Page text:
Developing and adopting a policy is an important first step. Including community stakeholders in this process in a meaningful way helps to illuminate the challenges and needs of the public to the transportation staff, and vice versa. The process also fosters community support and political will for a new approach to transportation, supporting transportation professionals as they work to balance the needs of all users in each project.

While many community members and leaders will be eager for quick changes to a community’s streets upon adoption of a policy, complete streets are not about immediate retrofit or a series of high-profile projects. As Nashville’s Major and Collector Street Plan states, complete streets “should be understood as a process, not a specific product.” The most successful agencies make changes to their everyday decision-making processes, plans and programs, resulting in more and better streets incrementally over time.

The process outlined in the “Urban Street Design Guidelines” used by Charlotte, N.C., exemplifies the complete-streets approach by withholding final-design decisions until the variety of needs and opportunities are understood. The process starts by evaluating the existing land use and transportation context of the project; moves on to identifying gaps and deficiencies and defining future objectives; and then recommends a street classification and deliberates the tradeoffs that might need to be made.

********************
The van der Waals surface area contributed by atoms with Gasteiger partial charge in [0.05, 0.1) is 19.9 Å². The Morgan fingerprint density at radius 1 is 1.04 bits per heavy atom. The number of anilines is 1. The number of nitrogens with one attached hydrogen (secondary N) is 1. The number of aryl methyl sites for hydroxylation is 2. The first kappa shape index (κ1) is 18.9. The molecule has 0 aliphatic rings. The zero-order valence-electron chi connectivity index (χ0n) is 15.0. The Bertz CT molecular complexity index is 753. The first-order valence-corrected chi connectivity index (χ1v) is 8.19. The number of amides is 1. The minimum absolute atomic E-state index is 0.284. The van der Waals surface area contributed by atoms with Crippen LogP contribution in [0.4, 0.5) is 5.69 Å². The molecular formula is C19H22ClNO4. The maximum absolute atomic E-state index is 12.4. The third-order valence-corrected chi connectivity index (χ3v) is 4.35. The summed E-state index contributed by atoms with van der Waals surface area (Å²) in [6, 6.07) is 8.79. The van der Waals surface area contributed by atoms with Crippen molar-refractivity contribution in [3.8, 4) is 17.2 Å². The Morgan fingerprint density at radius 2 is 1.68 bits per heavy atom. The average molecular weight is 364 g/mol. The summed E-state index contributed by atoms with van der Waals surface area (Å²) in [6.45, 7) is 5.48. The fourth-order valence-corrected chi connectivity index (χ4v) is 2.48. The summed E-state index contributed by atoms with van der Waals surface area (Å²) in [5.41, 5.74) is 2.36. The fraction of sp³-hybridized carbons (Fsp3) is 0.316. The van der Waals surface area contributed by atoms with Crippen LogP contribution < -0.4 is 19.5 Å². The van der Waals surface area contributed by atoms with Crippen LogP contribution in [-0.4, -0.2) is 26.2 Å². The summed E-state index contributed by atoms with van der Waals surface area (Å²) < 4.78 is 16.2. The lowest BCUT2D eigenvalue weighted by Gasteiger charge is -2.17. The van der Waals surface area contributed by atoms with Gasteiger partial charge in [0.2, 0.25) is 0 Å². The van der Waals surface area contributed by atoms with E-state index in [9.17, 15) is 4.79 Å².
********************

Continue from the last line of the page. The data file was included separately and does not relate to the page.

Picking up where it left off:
Working within this framework, many communities find it easy to make a number of simple, low-cost changes to their streets, improving facilities for all users incrementally and with each project. When adjusting signal timing, for example, a community can provide more time for people crossing on foot. A transportation department can review its paving plan and assess whether the right-of-way could include bike lanes, angled parking and better crosswalksall for the cost of paint, which would need to be added anyway.

Complete streets is an approach, not a rigid design prescription. That’s a key part of why the concept is so popular. A complete-streets approach can be applied in suburban towns, rural areas or in larger cities with limited rights-of-way. While the built designs may be different in each place, the overall goal of complete streets remains the same: providing safe access to destinations, for all modes and users. R&B

About The Author: Seskin is the deputy director for the National Complete Streets Coalition, Washington, D.C.